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Author Topic: Fields of Fire  (Read 5827 times)


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Reply #30 on: September 16, 2022, 01:23:50 AM
Thanks alot Rekim. The only thing this game needed to move it from excellent to legendary was a rule system that made sense...hopefully this is it.

I have the Battle of the Bulge addon on pre-order. Also, they are releasing a third edition which is going to have these rules in it - and from what I recall, they are going to provide an "upgrade" option.

Can't wait. But I'm going to download and print these asap.

 :bigthumb: :notworthy:

96 pages too!! That's a hefty amount more than the original - in fact, 1/3rd more pages
« Last Edit: September 16, 2022, 01:27:32 AM by judgedredd »


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Reply #31 on: October 02, 2022, 10:26:41 AM
cross-posted from What's on Your Table

I've never played Up Front so I can't compare.

What I do know is Fields of Fire is my number one solitaire game. It's simply superb. The actual game mechanics are pretty easy - but in order to get them into your head,  you have a long fight with the manual. It's poorly written and poorly laid out imo. Everything is there, but there's no index (very badly needed for the game because you are constantly looking things up for fringe rules) and some things that you think should be referenced somewhere in the manual are referenced somewhere else.

Manual aside, it's superb. I think it comes in at £70 or there abouts, but there's a huge amount of gaming in there. 3 theatres and so much randomness in setup that you'll never play the same game again.

I posted recently on YT that I stayed away from this game for over two years because it was card driven and - worst of all - it had cards as maps. But those aspects actually ended up being two of the strong reasons why I look forward to playing it all the time.

You randomly draw cards to layout your terrain. This is an excellent mechanic because you just never know what terrain your troops are going to be fighting on.

Each card has an inherent cover value (sometimes two - a higher value for a dark border and a lower value for a light border). They can also have values for vehicle movement and may be more dangerous for incoming artillery (for example woods - you'll be in extra danger in woods from artillery).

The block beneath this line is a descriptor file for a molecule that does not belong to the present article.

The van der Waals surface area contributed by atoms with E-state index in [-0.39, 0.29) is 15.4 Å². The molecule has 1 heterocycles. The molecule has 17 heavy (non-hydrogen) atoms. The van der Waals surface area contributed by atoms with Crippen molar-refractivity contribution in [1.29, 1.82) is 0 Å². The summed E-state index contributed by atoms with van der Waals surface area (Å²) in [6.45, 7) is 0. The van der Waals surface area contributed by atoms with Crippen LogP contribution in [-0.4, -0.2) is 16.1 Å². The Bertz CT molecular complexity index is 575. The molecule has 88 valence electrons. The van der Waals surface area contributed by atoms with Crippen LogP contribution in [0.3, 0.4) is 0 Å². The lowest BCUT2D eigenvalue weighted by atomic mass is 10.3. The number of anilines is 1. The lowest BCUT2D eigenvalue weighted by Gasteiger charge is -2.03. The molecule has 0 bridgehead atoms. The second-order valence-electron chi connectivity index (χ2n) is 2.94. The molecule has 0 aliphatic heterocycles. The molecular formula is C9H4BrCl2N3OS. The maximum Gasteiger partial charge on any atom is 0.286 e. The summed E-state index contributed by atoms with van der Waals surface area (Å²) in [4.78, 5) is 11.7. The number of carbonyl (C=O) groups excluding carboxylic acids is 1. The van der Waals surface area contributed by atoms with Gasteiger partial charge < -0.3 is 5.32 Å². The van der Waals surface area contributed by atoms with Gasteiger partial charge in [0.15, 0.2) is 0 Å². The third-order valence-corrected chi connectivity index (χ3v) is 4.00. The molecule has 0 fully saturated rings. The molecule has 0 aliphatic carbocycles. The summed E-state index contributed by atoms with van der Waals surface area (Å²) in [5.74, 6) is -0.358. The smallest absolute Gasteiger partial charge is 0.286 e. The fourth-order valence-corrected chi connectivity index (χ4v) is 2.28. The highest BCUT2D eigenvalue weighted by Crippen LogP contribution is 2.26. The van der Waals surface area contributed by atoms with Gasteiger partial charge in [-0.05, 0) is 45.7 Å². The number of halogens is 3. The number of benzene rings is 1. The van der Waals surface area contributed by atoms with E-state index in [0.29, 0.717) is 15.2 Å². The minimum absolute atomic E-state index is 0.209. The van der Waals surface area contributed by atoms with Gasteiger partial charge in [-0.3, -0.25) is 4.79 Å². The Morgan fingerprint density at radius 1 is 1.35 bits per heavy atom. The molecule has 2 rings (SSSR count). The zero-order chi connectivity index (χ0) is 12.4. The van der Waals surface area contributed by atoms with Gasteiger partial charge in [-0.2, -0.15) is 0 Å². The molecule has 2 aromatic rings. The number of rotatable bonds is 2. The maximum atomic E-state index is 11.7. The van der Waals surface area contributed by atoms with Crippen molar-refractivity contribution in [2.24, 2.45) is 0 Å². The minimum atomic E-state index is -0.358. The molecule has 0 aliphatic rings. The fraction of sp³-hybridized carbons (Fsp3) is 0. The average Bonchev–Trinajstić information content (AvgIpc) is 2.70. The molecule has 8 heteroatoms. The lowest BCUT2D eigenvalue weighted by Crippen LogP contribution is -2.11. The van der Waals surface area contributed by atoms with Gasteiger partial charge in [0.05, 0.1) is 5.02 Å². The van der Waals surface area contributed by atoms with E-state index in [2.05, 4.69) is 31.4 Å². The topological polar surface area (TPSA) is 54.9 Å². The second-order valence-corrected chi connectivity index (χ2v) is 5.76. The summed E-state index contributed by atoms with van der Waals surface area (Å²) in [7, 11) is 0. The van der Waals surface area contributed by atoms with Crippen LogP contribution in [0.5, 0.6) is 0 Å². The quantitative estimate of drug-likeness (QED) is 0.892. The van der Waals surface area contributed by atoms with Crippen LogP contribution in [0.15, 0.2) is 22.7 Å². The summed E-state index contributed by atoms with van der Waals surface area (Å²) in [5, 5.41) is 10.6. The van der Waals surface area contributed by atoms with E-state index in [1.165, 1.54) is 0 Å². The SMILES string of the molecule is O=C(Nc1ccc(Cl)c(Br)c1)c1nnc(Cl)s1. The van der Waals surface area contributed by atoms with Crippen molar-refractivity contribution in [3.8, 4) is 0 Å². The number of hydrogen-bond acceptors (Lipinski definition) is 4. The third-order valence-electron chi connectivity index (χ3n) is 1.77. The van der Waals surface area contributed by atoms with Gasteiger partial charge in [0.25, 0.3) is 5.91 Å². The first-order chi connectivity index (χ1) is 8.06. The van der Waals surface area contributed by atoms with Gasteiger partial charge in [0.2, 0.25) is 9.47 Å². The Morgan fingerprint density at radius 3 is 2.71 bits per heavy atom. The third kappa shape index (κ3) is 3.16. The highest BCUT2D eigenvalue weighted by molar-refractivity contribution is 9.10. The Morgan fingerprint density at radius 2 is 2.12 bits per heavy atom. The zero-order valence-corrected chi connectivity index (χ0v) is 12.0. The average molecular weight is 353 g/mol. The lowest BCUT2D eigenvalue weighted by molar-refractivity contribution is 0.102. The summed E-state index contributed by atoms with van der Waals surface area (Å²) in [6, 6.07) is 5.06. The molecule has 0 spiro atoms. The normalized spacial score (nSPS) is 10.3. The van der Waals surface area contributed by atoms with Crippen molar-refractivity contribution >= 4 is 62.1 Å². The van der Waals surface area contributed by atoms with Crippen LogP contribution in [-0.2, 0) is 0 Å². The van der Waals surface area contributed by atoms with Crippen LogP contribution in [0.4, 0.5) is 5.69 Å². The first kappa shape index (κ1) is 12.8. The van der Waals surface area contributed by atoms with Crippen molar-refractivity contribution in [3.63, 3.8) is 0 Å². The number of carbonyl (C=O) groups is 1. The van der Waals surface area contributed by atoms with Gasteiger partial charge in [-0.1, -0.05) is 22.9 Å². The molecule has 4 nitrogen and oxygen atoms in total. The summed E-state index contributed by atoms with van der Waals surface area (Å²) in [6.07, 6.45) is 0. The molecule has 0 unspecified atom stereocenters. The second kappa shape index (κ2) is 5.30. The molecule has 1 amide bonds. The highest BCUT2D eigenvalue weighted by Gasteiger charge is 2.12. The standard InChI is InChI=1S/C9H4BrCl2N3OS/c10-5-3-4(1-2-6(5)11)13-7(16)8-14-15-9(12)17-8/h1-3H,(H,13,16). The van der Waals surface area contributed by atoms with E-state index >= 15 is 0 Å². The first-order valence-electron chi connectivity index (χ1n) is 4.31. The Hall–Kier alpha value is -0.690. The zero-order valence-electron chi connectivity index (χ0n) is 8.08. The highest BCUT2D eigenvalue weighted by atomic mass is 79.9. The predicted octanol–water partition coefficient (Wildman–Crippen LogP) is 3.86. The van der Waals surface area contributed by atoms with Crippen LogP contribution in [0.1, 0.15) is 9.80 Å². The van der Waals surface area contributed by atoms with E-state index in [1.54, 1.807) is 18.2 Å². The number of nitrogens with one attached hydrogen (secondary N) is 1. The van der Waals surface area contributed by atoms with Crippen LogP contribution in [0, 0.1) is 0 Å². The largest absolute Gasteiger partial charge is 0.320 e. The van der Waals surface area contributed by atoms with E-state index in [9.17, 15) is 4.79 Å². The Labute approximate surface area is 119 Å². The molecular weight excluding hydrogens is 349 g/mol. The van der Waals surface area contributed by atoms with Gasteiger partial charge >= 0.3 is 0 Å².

On top of that, each card has intrinsic cover. This cover your troops have to find by expending commands. Find some and life becomes a bit safer. Some cards have strong cover (villages, farms etc) others have softer cover (gully, bocage)

Command System

From Battalion to Platoon, you get commands. Each step in the hierarchy gets the chance to pull a card for orders and then use those to pass down. In my game, the Company CO pulls a card for orders. There are two order values on the cards. A higher one (generally) for a unit activated by an HQ and a lower one used for when a platoon isn't activated and is operating on it's own initiative. It's depressing when you need to get so much done and your CO pulls a card with 1 command point on it.

Command is affected by experience. Green commanders get -1 command points to what has been drawn and Veteran get's +1. On top of that, if there's no contact they get an additional one and when in contact, they get one less. This was excellently explained in a video where the guy said the commanders have more time to think when not in contact (+1 command) and when in contact, are under pressure (-1).

An HQ will pull a card and get his (modified) commands. He will then use those to do something himself or pass those orders onto his subordinates (HQs and staff). They in turn will pull a card and get their modified commands and use those to order their platoons to do something...scout forward, attack an enemy, rally...there's a plethora of commands that can be issued.